The association between victimization and inflammation: A meta-analysis

Xiao-Yan Chen, Ko Ling Chan (Corresponding Author), Camilla K.M. Lo, Frederick K. Ho, Wing Cheong Leung, Patrick Ip

Research output: Journal article publicationReview articleAcademic researchpeer-review


Background To meta-analyze the existing studies examining the association of childhood and adulthood victimization with inflammation and to explore the moderating variables that affect these relationships. Methods Relevant work published before 28th February 2021 was identified by searching five major databases. We analyzed the cross-sectional data extracted from cross-sectional and longitudinal studies using the random-effects model to estimate the correlation (r) as the pooled effect size and further conducted subgroup analyses and sensitivity analyses. Results A total of 37 articles finally met the inclusion criteria, including studies for C-reactive protein (CRP) (k = 23; NCRP = 11,780), interleukin-6 (IL-6) (k = 31; NIL-6 = 8943), and tumor necrosis factor-alpha (TNF-α) (k = 14; NTNF-α = 4125). Overall, victimization has a significantly positive association with inflammation, with a small effect size (r = 0.122). Specifically, effect sizes were the largest for TNF-a (r = 0.152), followed by IL-6 (r = 0.119), and CRP (r = 0.084). Additionally, the effect sizes for victimization against children were r = 0.145 (k = 6) for childhood victimization - childhood inflammation, and r = 0.139 (k = 27) for childhood victimization - adulthood inflammation, which appear to be larger than that of victimization against adults (r = 0.039; k = 2). Limitations Only a small number of studies on adult victimization were included. In addition, we only analyzed the cross-sectional relationship and did not have sufficient data to compare different types of victimization and single vs. multiple victimizations. Conclusions Victimization is associated with a heightened inflammatory response. As victimization against children may have a stronger effect than victimization against adults, prevention of victimization targeting the childhood period may be necessary. Studies with more robust methodologies (i.e., representative, longitudinal, and multi-country designs) are needed to confirm these findings and to unpack the underlying mechanisms.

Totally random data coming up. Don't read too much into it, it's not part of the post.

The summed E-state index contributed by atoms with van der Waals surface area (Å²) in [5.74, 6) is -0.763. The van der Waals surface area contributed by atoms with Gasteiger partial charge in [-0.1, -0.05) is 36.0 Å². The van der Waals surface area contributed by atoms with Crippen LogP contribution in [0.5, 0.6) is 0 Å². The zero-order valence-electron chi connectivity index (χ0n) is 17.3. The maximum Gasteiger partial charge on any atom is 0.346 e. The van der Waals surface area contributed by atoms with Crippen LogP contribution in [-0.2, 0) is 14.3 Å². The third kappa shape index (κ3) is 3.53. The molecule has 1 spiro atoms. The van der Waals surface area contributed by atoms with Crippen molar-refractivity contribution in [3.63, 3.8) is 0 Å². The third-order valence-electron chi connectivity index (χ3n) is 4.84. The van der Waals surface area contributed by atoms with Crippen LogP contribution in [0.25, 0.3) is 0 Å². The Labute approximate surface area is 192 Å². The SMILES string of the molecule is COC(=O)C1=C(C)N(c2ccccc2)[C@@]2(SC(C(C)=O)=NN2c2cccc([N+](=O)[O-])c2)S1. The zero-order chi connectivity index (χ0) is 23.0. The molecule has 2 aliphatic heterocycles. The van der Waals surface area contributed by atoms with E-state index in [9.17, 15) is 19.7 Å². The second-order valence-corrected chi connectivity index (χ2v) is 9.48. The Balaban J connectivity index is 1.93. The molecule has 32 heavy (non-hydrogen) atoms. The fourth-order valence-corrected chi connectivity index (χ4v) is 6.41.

Original languageEnglish
Pages (from-to)108-122
Number of pages15
JournalJournal of Affective Disorders
Publication statusPublished - 15 Feb 2023


  • Victimization
  • C-reactive protein
  • Interleukin-6
  • Tumor necrosis factor-alpha
  • Meta-analysis


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